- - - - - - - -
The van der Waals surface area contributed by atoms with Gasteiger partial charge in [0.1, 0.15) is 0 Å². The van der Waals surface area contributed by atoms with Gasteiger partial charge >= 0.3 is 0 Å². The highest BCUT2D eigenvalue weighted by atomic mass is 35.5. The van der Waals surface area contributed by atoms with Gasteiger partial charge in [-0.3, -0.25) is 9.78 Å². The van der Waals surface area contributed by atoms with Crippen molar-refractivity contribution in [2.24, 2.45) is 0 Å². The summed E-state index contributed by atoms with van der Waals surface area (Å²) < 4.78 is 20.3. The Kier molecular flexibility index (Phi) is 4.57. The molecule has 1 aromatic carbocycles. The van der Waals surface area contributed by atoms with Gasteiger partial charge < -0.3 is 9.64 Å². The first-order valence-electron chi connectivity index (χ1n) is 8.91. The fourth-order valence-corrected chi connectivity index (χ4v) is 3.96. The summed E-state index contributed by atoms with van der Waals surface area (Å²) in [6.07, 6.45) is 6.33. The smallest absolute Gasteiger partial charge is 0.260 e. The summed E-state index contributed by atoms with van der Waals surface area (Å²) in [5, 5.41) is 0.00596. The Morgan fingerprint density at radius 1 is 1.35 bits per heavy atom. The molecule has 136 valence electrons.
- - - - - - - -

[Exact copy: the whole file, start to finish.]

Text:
The van der Waals surface area contributed by atoms with Gasteiger partial charge in [0.1, 0.15) is 0 Å². The van der Waals surface area contributed by atoms with Gasteiger partial charge >= 0.3 is 0 Å². The highest BCUT2D eigenvalue weighted by atomic mass is 35.5. The van der Waals surface area contributed by atoms with Gasteiger partial charge in [-0.3, -0.25) is 9.78 Å². The van der Waals surface area contributed by atoms with Crippen molar-refractivity contribution in [2.24, 2.45) is 0 Å². The summed E-state index contributed by atoms with van der Waals surface area (Å²) < 4.78 is 20.3. The Kier molecular flexibility index (Phi) is 4.57. The molecule has 1 aromatic carbocycles. The van der Waals surface area contributed by atoms with Gasteiger partial charge < -0.3 is 9.64 Å². The first-order valence-electron chi connectivity index (χ1n) is 8.91. The fourth-order valence-corrected chi connectivity index (χ4v) is 3.96. The summed E-state index contributed by atoms with van der Waals surface area (Å²) in [6.07, 6.45) is 6.33. The smallest absolute Gasteiger partial charge is 0.260 e. The summed E-state index contributed by atoms with van der Waals surface area (Å²) in [5, 5.41) is 0.00596. The Morgan fingerprint density at radius 1 is 1.35 bits per heavy atom. The molecule has 136 valence electrons.